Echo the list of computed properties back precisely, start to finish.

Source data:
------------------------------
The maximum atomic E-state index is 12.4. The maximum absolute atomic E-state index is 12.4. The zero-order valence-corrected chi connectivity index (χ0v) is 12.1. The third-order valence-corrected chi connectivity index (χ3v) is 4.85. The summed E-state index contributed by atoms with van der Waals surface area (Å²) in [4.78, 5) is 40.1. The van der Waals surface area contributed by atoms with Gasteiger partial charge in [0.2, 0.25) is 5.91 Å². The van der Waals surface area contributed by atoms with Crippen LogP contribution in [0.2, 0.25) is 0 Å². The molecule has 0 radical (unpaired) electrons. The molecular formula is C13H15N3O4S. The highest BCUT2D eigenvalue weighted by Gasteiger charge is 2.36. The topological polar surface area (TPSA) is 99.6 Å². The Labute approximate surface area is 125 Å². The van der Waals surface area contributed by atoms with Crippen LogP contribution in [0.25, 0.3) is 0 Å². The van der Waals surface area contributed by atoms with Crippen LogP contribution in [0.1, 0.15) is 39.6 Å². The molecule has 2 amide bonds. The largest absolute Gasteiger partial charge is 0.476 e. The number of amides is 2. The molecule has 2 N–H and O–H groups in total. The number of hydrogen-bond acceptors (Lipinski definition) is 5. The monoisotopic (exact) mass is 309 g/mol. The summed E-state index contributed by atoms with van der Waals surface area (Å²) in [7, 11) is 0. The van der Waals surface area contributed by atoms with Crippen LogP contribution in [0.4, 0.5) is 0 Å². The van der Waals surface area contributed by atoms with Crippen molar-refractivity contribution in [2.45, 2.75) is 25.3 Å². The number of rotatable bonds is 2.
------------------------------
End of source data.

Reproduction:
The maximum atomic E-state index is 12.4. The maximum absolute atomic E-state index is 12.4. The zero-order valence-corrected chi connectivity index (χ0v) is 12.1. The third-order valence-corrected chi connectivity index (χ3v) is 4.85. The summed E-state index contributed by atoms with van der Waals surface area (Å²) in [4.78, 5) is 40.1. The van der Waals surface area contributed by atoms with Gasteiger partial charge in [0.2, 0.25) is 5.91 Å². The van der Waals surface area contributed by atoms with Crippen LogP contribution in [0.2, 0.25) is 0 Å². The molecule has 0 radical (unpaired) electrons. The molecular formula is C13H15N3O4S. The highest BCUT2D eigenvalue weighted by Gasteiger charge is 2.36. The topological polar surface area (TPSA) is 99.6 Å². The Labute approximate surface area is 125 Å². The van der Waals surface area contributed by atoms with Crippen LogP contribution in [0.25, 0.3) is 0 Å². The van der Waals surface area contributed by atoms with Crippen LogP contribution in [0.1, 0.15) is 39.6 Å². The molecule has 2 amide bonds. The largest absolute Gasteiger partial charge is 0.476 e. The number of amides is 2. The molecule has 2 N–H and O–H groups in total. The number of hydrogen-bond acceptors (Lipinski definition) is 5. The monoisotopic (exact) mass is 309 g/mol. The summed E-state index contributed by atoms with van der Waals surface area (Å²) in [7, 11) is 0. The van der Waals surface area contributed by atoms with Crippen LogP contribution in [0.4, 0.5) is 0 Å². The van der Waals surface area contributed by atoms with Crippen molar-refractivity contribution in [2.45, 2.75) is 25.3 Å². The number of rotatable bonds is 2.